2019 BMW F750GS First Ride Review

There’s more to adventure-touring than just manhandling a 700-pound juggernaut down Jeep trails and rocky roads. There are lots of paved highways in between the dirt, and that’s exactly where the new 2019 BMW F750GS is designed to do its best work. The counterpart F850GS is aimed at the off-road market and we will have a review on that bike next.

Even though the F750GS is an ADV bike at heart, the cast aluminum wheels, shiny bodywork, lower seat height, and street-biased tires mean it leans toward the street. In fact, the 750 is designed for new ADV riders who plan to ride mostly on the street and work their way into the dirt…maybe. It has lower suspension, a detuned 77-hp engine, and lower bars compared to the 850, making it better for riders who intend to do most of their riding on paved roads. This motorcycle is just as much of a stepping stone for new motorcycle buyers looking to tiptoe into the ADV scene as it is an entry-level streetbike for folks who are looking to ease into the BMW experience.

We had a chance to ride the middleweight GS through the gorgeous valleys of Gateway, Colorado, and discovered this Beemer can do just about anything you’d expect from an adventure bike.

As the group rolled out aboard the F750 in the brisk morning, there was a chill to the wind and a nip to the air. Our afternoon would consist of riding along curvy highways that snake through fields of flowing grass, dotted by gray rocks with groves of trees whose leaves were turning a golden yellow. We had quite a bit of dirt road to look forward to as well, so it was destined to be a great day riding among the ambiance of autumn.

As the miles piled up on the tripmeter on the new TFT dash, it became obvious the 750 is a capable motorcycle to go exploring on. The seat is soft and only 32.1 inches off the ground, the electronically adjustable suspension works well, and the riding position is comfortable. At 5-foot-8, I found it easy to touch the ground, and since the bike weighs just under 500 pounds, that’s a good thing.

Another good thing is there are plenty of options available to tailor the bike to meet your needs. Adjustable footpegs, different-height seat options, a suspension lowering kit, a number of luggage configurations, crash bars, hand guards, GPS, and the various performance packages all allow you to build the bike that suits you.

My test unit was equipped with the $3,000 Dynamic package that offers ESA, Bridgestone tires, TFT dash, TC, ABS, and hand guards. It has switchable Rain, Road, and Dynamic mode settings which bring an additional level of safety to rain riding, long-range comfort, or sporty fun. Without a wet surface to play on it was tough to feel anything but a reduction in power from Rain mode but you could tell the bike feels more peppy in Dynamic than Sport.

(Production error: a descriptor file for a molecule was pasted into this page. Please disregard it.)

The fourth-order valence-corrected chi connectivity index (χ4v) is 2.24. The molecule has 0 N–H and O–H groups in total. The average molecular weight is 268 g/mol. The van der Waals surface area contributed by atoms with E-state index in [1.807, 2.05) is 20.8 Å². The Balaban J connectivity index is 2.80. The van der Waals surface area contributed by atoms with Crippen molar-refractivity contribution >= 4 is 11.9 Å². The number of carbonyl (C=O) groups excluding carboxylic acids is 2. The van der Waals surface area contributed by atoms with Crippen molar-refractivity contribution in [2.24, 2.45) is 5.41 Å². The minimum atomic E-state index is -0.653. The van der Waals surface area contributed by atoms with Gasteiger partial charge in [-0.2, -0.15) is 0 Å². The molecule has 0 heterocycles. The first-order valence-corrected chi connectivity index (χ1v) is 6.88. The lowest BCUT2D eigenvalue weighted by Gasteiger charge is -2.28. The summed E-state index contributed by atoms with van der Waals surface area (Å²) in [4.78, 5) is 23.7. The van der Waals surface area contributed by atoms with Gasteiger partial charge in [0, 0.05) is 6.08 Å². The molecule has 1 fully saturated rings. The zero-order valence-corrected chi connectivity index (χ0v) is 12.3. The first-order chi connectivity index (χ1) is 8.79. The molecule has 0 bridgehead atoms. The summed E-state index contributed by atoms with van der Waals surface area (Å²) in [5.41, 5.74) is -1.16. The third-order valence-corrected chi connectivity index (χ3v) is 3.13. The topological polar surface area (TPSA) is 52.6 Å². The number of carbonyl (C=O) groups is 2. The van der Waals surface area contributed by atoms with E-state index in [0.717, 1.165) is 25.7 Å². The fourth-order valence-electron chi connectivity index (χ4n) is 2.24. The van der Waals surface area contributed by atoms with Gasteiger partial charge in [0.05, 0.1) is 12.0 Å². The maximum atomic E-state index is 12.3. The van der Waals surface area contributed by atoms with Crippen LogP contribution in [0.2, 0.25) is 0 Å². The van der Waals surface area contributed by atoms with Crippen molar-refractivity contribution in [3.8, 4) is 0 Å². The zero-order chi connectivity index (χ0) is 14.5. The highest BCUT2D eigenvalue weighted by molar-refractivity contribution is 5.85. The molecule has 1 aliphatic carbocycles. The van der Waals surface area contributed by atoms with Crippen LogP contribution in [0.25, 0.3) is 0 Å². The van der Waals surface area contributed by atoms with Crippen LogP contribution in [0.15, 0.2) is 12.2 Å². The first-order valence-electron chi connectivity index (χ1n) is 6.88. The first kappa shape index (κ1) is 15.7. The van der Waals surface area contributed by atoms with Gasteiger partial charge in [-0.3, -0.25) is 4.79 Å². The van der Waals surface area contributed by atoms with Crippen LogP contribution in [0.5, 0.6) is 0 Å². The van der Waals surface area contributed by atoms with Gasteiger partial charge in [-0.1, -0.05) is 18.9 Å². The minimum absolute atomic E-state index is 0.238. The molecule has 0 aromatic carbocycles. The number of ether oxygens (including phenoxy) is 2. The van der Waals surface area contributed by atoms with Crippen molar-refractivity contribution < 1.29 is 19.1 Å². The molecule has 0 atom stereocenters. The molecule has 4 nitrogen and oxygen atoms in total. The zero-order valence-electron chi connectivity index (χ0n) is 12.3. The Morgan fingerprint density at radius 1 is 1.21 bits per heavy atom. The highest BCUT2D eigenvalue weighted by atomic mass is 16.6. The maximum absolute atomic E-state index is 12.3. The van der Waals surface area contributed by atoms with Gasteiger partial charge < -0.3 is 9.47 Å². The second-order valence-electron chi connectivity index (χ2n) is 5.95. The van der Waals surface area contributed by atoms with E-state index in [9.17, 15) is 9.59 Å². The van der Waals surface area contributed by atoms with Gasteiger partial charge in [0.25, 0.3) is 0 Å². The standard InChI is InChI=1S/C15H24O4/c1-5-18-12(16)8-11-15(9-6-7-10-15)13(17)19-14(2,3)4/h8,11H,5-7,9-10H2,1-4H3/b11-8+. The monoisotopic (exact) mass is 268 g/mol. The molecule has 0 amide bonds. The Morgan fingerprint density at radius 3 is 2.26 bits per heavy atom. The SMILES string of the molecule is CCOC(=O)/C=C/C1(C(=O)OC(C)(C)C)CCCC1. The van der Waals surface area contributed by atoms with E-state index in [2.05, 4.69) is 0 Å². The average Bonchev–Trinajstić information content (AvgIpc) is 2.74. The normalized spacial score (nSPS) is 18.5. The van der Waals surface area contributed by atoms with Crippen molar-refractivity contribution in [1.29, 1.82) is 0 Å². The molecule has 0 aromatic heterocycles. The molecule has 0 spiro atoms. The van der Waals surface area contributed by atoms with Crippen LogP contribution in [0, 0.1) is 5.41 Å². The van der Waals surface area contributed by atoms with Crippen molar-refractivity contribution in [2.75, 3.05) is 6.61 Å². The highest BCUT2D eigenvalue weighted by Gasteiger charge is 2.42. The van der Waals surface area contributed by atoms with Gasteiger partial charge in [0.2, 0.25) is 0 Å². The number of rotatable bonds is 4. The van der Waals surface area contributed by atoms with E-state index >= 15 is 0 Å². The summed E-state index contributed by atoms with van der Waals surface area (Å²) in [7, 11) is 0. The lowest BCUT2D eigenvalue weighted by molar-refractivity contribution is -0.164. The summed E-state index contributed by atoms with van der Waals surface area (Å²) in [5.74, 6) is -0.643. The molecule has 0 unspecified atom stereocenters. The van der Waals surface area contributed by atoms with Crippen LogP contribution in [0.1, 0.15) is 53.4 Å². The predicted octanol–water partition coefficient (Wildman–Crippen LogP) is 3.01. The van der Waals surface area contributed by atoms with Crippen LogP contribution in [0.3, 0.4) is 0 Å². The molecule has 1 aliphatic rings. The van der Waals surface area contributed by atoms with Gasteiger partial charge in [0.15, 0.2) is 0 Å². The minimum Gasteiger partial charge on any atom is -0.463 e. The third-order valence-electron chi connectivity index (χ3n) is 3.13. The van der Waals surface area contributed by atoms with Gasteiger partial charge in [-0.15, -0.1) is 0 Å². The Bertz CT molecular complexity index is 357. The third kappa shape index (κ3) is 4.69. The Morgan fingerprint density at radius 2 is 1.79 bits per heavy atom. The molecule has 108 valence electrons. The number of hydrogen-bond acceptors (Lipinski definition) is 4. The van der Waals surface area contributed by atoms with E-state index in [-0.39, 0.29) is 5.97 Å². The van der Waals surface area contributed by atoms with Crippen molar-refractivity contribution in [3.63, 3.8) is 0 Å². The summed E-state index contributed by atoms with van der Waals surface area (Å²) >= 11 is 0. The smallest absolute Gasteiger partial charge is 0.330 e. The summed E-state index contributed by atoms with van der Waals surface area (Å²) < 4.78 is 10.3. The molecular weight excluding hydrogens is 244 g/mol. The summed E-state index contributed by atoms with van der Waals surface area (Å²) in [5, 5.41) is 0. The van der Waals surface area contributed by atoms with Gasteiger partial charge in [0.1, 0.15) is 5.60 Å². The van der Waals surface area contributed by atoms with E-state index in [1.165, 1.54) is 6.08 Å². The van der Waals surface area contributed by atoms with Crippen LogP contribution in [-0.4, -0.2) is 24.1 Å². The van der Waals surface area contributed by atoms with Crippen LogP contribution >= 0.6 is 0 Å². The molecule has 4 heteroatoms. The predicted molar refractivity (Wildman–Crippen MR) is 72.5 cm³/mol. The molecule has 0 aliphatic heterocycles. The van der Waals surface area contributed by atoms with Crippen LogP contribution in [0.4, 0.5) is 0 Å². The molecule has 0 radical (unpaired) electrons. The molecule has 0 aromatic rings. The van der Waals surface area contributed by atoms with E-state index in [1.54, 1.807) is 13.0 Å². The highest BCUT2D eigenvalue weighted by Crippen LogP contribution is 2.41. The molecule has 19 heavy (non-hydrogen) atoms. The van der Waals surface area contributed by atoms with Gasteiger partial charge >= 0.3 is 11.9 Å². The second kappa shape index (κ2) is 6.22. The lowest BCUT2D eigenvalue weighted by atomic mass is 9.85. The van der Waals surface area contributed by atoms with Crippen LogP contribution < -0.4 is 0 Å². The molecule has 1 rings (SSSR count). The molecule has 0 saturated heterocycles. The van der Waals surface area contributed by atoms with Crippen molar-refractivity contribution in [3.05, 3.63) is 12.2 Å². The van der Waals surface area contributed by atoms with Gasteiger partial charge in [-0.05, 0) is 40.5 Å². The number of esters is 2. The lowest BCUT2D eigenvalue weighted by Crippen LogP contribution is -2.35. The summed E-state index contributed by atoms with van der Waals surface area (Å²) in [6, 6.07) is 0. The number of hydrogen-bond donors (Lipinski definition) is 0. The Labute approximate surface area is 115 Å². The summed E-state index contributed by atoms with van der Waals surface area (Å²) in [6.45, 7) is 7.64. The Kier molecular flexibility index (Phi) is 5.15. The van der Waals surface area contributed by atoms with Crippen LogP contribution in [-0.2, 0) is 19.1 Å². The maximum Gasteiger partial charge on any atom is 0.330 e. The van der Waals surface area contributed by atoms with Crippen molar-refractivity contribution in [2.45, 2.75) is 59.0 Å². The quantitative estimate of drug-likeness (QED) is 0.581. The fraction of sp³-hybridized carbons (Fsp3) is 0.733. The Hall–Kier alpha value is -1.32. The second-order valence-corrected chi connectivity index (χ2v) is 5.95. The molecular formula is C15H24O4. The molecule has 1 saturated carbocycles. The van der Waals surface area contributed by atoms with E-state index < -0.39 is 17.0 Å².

When we arrived at the dirt road portion of our ride I was pleased to find the route was a challenge. On hardpack the 750 is great. It offers predictable handling, and the large 19-inch front tire rolls over most of the obstacles without issue. The 17-inch rear wheel and Battlax Adventure tires provide decent traction, but the rear brake pedal is hard to find sometimes when you are zoning out on the scenery.

The bars of the 750 are low and swept back, which makes it necessary to crouch down a bit when standing up through bumpy rocks and therefore takes some getting used to. Yet when riding in the seated position it is quite comfortable. Make no mistake: This is a GS at its core, so it doesn’t shy away from the fact that it’s a multi-purpose motorcycle. So it handles well on dirt roads too. The 750 will take you anywhere you want to go and that was the plan from its inception.

The experience begins with the ultra-smooth 853cc parallel-twin engine that produces enough power to zip through traffic or canyons. It is no S1000RR, but it is quick. Power delivery is linear, so it won’t catch you out in tricky conditions. You’ll notice the displacement doesn’t jive with the nomenclature though… That’s because this engine has different cams and is an electronically detuned version that is otherwise identical to the F850GS; the 750 label is there just to remind you of its place in the pecking order.

Anyway, the F750GS is a nice-looking motorcycle. Its GS heritage shines through thanks to the pointed beak, angular lines of the bodywork, and relocated fuel tank. In an effort to increase range, the tank was relocated from beneath the seat (as it was on the previous-generation F800GS series) and is now a 4-gallon unit resting between your legs.

We saw an indicated 45 mpg during this spirited ride, which would equate to a roughly 180-mile range. When you do get to reserve, the TFT starts a miles-to-empty countdown that is real handy when you are a ways from the nearest gas station. BMW claims it can reach 57 mpg, which would mean an even better 228-mile range if you aren’t ham-fisted on the gas. Either way you look at it, a 200-mile stint in the saddle is right about the limit for most riders anyway.

Sure, this is a streetbike first and foremost, but the 2019 F750GS ($10,395) is a rather capable adventure bike. It is perfect for street duty off the showroom floor but our ride proved it is more limited by the tire selection than anything else when you go off road. If you are intrigued with the ADV life or if you’re looking for a new BMW motorcycle for your next purchase, then be advised that the 2019 F750GS is at home anywhere from short commutes to extended tours. Plus, it has off-road potential, and if you are lucky enough to swing a leg over one, expect to arrive at your destination in style with a smile on your face because this bike is fun to ride.

Source: MotorCyclistOnline.com

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